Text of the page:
Government starts consultation to increase plastic bag charge, extend to all retailers

Photo by Waitrose Consultation could see cost of plastic bags increase to 10p

The UK government has launched a consultation to extend the 5p plastic bag charge to all retailers and increase the fee to 10p.

The plan, announced 27 Dec, follows the successful introduction of the 5p charge for plastic bags in 2015, which has seen single use plastic bag sales in major supermarkets drop by 86%.

The 5p charge thus far applied to big business only. But under the new plan, introduced by the environment secretary Michael Gove, the charge will now apply to small and medium-sized enterprises (SMEs) which are estimated to supply over 3.6 billion single-use plastic bags annually.

“The 5p single use plastic carrier bag charge has been extremely successful in reducing the amount of plastic we use in our everyday lives. Between us, we have taken over 15 billion plastic bags out of circulation,” said Gove launching the consultation on 27 Dec.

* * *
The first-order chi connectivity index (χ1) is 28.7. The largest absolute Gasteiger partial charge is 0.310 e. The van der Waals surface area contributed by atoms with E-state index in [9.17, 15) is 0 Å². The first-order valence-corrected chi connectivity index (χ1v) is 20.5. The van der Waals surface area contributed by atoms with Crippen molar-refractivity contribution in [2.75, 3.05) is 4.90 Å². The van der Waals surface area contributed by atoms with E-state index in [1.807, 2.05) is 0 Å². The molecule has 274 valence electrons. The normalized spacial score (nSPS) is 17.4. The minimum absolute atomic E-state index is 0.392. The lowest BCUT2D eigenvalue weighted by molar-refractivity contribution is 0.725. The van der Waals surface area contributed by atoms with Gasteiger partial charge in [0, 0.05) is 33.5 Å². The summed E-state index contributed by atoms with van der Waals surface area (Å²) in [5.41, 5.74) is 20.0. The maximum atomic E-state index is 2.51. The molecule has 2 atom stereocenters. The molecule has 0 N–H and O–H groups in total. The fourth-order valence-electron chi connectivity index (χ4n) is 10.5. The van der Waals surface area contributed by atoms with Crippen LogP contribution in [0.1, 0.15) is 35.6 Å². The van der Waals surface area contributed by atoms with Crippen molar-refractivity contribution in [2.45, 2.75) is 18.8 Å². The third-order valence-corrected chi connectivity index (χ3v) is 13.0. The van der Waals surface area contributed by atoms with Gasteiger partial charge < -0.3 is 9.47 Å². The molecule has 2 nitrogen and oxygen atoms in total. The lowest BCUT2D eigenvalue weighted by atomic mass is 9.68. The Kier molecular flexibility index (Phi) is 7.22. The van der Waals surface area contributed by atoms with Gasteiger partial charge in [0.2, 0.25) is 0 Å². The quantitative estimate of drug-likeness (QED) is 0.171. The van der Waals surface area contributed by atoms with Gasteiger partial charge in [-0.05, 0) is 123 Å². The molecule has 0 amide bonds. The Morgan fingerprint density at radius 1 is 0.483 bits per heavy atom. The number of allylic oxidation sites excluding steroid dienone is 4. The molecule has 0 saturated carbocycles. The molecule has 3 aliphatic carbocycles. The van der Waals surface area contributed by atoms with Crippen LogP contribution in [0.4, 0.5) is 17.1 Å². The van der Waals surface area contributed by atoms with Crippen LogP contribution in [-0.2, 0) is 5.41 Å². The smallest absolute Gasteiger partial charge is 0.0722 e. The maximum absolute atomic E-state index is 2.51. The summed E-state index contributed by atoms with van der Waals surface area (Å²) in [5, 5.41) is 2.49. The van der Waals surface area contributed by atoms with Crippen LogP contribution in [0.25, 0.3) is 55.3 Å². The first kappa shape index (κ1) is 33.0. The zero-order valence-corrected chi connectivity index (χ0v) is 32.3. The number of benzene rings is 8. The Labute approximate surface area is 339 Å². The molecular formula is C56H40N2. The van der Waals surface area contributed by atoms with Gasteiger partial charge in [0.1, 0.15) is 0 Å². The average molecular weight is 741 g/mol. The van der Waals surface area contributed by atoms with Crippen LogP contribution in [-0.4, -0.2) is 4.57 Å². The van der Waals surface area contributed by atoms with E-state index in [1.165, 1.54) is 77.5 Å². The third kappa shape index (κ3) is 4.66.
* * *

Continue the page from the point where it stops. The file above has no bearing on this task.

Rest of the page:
As Micheal Gove targeted “further behaviour changes” with his new plan, education secretary Damian Hinds also announced on 27 Dec a crackdown on single-use plastics, urging all schools to eliminate their use of single use plastics by 2022.

The two announcements are the latest in a series of attempts by the UK government to up its environmental game and crack down on plastic wastes over the past year.

Earlier in December, the UK unveiled its new Resource and Waste Strategy which covered a range of measures to eliminate “all avoidable plastic waste”.  Such measures include a consultation on banning single-use plastic items such as straws, stirrers and cotton buds and introducing a “producer responsibility” principle which will see businesses and manufacturers paying the full cost of recycling or disposing of their packaging waste.

On a similar note, the UK government has also launched a consultation on a deposit return scheme for all beverage containers, and announced a tax on plastic packaging with less than 30% recycled content from April 2022.